What happens to the mortgage deed after bankruptcy? 9 Answers as of March 25, 2011

My question is, after bankruptcy is my name automatically removed from the deed to the house? Also if the name it not removed am I supposed to do that and how long after the name is removed will I qualify for a new loan?

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Law Offices of Michael J. Berger
Law Offices of Michael J. Berger | Michael J. Berger
No, filing bankruptcy does not automatically remove your name from the deed to your home. Your question does not give any indication of why you want to remove your name from the deed to your home.
Answer Applies to: California
Replied: 3/25/2011
The Law Office of Mark J. Markus
The Law Office of Mark J. Markus | Mark Markus
Bankruptcy does not affect the title to your house and does not remove your name from any loans. In fact, the mortgage LIEN stays against the property after the bankruptcy discharge is entered, unless you take steps to remove it (if allowed under bankruptcy law) during your case.
Answer Applies to: California
Replied: 3/22/2011
Janet A. Lawson Bankruptcy Attorney
Janet A. Lawson Bankruptcy Attorney | Janet Lawson
The bankruptcy does not remove you from the deed. After bankruptcy you still own it until the lender forecloses or it is sold. You have no personal liability to make payments (however you can if you want to, this would be so you could keep the house). No one can tell you when would be able to get another house. It depends on your income, new credit history, and the bank's lending practices at the time.
Answer Applies to: California
Replied: 3/22/2011
Indianapolis Bankruptcy Law Office of Eric C. Lewis
Indianapolis Bankruptcy Law Office of Eric C. Lewis | Eric Lewis
If you are looking to surrender your home through bankruptcy, you make your intention known when filing and the mortgage company then has to foreclose against the home (in rem) rather than against you personally. You will be responsible for utilities and the like on the home until the foreclosure is finalized after the bankruptcy, at which time the deed will be transferred to the new buyer.
Answer Applies to: Indiana
Replied: 3/22/2011
Mercado & Hartung, PLLC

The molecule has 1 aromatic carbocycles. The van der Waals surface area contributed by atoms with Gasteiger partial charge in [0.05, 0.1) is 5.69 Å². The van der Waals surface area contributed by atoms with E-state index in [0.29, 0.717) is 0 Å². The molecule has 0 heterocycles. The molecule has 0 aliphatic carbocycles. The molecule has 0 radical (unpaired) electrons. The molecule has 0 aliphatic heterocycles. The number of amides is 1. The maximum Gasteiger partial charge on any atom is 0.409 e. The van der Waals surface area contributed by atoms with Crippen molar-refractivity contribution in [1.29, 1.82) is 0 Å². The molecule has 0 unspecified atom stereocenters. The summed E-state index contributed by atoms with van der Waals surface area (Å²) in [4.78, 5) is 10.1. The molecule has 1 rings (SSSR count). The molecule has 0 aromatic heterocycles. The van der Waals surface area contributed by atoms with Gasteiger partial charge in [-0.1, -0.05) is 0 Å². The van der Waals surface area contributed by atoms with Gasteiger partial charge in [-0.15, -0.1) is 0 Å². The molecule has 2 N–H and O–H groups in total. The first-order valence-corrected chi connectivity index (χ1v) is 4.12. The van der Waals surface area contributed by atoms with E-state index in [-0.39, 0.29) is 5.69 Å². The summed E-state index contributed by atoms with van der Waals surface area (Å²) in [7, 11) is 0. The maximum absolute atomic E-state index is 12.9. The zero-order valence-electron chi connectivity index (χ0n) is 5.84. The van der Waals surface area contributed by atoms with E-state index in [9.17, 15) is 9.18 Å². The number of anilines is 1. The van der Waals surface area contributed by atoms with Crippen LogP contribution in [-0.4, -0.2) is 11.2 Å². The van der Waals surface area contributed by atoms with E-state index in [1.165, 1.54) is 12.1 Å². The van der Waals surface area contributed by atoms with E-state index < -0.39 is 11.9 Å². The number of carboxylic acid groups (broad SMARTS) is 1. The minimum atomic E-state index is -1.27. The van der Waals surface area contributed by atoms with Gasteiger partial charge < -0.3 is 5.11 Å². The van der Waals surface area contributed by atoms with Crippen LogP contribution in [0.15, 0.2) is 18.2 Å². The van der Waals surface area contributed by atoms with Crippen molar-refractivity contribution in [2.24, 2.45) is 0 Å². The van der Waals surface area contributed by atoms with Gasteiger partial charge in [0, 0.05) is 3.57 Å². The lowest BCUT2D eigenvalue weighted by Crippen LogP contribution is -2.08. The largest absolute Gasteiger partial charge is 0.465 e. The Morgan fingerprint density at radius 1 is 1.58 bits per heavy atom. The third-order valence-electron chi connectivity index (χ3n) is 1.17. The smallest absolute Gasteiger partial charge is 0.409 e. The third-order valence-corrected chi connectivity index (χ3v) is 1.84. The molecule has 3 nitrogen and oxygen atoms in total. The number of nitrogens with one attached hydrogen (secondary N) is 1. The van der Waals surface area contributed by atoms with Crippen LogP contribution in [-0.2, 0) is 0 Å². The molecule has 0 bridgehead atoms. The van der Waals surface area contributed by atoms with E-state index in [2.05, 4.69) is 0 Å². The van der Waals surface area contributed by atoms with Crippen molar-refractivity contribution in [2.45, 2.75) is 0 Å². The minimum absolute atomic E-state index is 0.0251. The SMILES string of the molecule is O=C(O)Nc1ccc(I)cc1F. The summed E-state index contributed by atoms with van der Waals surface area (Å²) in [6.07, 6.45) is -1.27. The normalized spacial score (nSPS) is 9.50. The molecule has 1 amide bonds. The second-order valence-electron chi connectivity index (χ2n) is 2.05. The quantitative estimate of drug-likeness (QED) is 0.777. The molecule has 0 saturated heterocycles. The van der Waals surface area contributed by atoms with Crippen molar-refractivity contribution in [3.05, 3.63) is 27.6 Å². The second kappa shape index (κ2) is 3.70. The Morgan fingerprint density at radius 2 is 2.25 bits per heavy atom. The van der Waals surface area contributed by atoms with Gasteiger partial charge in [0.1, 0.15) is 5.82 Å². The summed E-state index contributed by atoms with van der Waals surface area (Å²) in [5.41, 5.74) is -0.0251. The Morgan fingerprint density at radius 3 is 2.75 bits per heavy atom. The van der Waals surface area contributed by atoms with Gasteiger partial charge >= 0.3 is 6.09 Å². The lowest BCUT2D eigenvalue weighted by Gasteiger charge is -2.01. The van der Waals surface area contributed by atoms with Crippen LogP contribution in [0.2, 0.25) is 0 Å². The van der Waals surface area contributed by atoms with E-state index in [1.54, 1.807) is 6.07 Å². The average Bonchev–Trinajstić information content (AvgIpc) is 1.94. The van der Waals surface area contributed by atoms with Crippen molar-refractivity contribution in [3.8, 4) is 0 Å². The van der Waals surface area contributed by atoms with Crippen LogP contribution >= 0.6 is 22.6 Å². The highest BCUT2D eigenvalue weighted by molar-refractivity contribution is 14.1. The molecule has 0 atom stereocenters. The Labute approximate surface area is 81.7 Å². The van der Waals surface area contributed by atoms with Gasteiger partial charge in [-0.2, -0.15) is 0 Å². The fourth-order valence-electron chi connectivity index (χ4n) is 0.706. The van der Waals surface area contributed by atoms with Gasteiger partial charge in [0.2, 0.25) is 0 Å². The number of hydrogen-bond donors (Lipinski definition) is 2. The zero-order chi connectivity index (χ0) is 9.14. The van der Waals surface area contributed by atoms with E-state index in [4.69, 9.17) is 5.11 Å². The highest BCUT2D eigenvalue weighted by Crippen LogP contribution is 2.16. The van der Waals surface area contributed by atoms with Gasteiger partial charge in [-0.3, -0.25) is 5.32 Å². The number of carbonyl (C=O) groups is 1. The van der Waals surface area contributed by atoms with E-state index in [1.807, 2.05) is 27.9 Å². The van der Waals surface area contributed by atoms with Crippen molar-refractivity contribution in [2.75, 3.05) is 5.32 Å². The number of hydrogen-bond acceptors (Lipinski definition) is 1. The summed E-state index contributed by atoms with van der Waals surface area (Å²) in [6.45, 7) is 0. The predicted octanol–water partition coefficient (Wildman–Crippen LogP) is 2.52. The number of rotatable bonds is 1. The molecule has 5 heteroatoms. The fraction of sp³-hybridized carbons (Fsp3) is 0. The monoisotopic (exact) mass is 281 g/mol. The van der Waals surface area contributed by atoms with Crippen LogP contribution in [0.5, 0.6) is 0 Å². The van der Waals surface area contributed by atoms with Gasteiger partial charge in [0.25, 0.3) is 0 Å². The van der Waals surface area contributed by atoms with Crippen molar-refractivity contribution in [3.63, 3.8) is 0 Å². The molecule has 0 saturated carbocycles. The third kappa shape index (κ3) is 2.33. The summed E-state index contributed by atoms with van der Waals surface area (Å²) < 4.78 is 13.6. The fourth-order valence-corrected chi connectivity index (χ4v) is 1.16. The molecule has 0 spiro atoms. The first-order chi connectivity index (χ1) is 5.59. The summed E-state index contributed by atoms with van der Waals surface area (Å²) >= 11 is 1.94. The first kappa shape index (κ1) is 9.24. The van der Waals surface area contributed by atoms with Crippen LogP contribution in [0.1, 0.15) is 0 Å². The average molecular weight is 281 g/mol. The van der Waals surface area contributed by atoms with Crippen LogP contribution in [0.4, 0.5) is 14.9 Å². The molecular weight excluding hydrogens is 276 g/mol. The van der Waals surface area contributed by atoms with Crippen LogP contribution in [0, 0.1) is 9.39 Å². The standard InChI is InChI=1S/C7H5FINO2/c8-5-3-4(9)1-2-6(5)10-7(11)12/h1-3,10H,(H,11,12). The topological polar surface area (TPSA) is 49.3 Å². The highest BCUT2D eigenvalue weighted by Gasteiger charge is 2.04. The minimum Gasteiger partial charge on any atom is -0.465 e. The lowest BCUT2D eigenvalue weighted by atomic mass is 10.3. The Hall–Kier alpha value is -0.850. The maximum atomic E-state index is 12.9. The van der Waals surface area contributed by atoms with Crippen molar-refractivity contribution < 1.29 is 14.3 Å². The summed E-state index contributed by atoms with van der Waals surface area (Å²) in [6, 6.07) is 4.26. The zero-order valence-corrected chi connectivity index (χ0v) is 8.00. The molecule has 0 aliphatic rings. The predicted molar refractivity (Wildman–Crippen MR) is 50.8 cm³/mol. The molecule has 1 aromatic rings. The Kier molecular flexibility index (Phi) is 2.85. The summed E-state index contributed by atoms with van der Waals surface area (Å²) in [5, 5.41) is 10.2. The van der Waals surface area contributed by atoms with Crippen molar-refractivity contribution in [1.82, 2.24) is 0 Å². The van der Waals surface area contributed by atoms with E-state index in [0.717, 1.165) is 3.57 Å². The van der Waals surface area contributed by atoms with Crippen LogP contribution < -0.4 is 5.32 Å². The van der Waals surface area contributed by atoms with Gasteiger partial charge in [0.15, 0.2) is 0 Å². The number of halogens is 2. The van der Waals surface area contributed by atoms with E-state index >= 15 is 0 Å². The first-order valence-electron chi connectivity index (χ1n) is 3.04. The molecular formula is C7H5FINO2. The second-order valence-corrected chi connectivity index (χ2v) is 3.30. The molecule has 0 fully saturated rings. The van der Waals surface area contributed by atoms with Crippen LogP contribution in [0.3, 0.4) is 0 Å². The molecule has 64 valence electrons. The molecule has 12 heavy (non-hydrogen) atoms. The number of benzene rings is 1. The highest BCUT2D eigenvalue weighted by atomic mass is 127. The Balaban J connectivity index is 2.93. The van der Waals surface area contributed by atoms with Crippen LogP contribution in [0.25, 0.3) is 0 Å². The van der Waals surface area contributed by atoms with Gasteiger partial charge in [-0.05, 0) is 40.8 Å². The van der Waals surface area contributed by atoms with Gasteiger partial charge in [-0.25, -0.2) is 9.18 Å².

Mercado & Hartung, PLLC | Christopher J. Mercado
It depends if the Trustee decides to liquidate the property. I cannot say how long it will take to get another loan. That is something a person giving you a loan is going to decide depending on a number of factors.
Answer Applies to: Washington
Replied: 3/22/2011
    Ferguson & Ferguson
    Ferguson & Ferguson | Randy W. Ferguson
    You must ask your attorney who did your bankruptcy. How long til you qualify for the loan is up to the company you apply to get the loan from.
    Answer Applies to: Alabama
    Replied: 3/22/2011
    Carballo Law Offices
    Carballo Law Offices | Tony E. Carballo
    You seem to be under the impression that the bankruptcy will eliminate the mortgage. Please note that while in some Chapter 13 cases the court can modify the rights of secured creditors, the bankruptcy will not affect secured debt. Therefore no reforn.
    Answer Applies to: California
    Replied: 3/22/2011
    Law Office of L. Paul Zahn
    Law Office of L. Paul Zahn | Paul Zahn
    Your obligation to pay on any debt will be discharged through bankruptcy (unless it is a non-dischargeable debt). If you are no longer interested in keeping the home, they will sell the property in bankruptcy to satisfy the mortgage (to the best of their ability) and you will no longer have to pay. It will show up on your credit report as discharged in bankruptcy. Bankruptcies stay on your credit report for 7-10 years, so it may have an impact on your ability to get credit going forward, including loans. If you are looking for assistance, please contact me for a free consultation.
    Answer Applies to: California
    Replied: 3/21/2011
    Law Offices of Joseph A. Mannis
    Law Offices of Joseph A. Mannis | Todd Mannis
    No, your name is not removed through the bankruptcy. If the house is transferred, either voluntarily by you, or involuntarily, such as in a foreclosure or a bankruptcy trustee taking it to get the excess equity, THEN you're talking about a change of ownership, but no, your name is not automatically removed.
    Answer Applies to: California
    Replied: 3/21/2011
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